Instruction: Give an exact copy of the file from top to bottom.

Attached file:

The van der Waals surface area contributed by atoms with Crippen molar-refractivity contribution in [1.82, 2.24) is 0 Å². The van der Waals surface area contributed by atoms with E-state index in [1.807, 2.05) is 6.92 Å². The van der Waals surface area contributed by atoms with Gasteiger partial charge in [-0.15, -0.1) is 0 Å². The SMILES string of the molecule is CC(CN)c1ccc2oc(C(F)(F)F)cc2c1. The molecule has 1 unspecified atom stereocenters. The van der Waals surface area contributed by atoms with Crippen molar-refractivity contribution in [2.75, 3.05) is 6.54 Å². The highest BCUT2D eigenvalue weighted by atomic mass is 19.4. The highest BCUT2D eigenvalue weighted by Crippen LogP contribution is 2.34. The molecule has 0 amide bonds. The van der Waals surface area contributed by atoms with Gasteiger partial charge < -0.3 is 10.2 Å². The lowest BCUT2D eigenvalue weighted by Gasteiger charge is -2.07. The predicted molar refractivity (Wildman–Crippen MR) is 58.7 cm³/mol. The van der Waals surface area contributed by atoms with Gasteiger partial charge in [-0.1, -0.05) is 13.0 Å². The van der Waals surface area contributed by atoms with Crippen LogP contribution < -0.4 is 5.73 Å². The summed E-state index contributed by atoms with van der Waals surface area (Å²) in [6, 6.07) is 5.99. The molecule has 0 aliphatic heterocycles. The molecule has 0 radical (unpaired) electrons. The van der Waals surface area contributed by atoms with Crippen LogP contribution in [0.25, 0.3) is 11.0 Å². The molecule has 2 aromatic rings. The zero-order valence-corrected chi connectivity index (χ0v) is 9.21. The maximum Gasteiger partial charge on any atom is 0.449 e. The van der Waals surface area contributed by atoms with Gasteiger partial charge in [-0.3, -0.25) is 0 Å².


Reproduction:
The van der Waals surface area contributed by atoms with Crippen molar-refractivity contribution in [1.82, 2.24) is 0 Å². The van der Waals surface area contributed by atoms with E-state index in [1.807, 2.05) is 6.92 Å². The van der Waals surface area contributed by atoms with Gasteiger partial charge in [-0.15, -0.1) is 0 Å². The SMILES string of the molecule is CC(CN)c1ccc2oc(C(F)(F)F)cc2c1. The molecule has 1 unspecified atom stereocenters. The van der Waals surface area contributed by atoms with Crippen molar-refractivity contribution in [2.75, 3.05) is 6.54 Å². The highest BCUT2D eigenvalue weighted by atomic mass is 19.4. The highest BCUT2D eigenvalue weighted by Crippen LogP contribution is 2.34. The molecule has 0 amide bonds. The van der Waals surface area contributed by atoms with Gasteiger partial charge < -0.3 is 10.2 Å². The lowest BCUT2D eigenvalue weighted by Gasteiger charge is -2.07. The predicted molar refractivity (Wildman–Crippen MR) is 58.7 cm³/mol. The van der Waals surface area contributed by atoms with Gasteiger partial charge in [-0.1, -0.05) is 13.0 Å². The van der Waals surface area contributed by atoms with Crippen LogP contribution < -0.4 is 5.73 Å². The summed E-state index contributed by atoms with van der Waals surface area (Å²) in [6, 6.07) is 5.99. The molecule has 0 aliphatic heterocycles. The molecule has 0 radical (unpaired) electrons. The van der Waals surface area contributed by atoms with Crippen LogP contribution in [0.25, 0.3) is 11.0 Å². The molecule has 2 aromatic rings. The zero-order valence-corrected chi connectivity index (χ0v) is 9.21. The maximum Gasteiger partial charge on any atom is 0.449 e. The van der Waals surface area contributed by atoms with Gasteiger partial charge in [-0.3, -0.25) is 0 Å².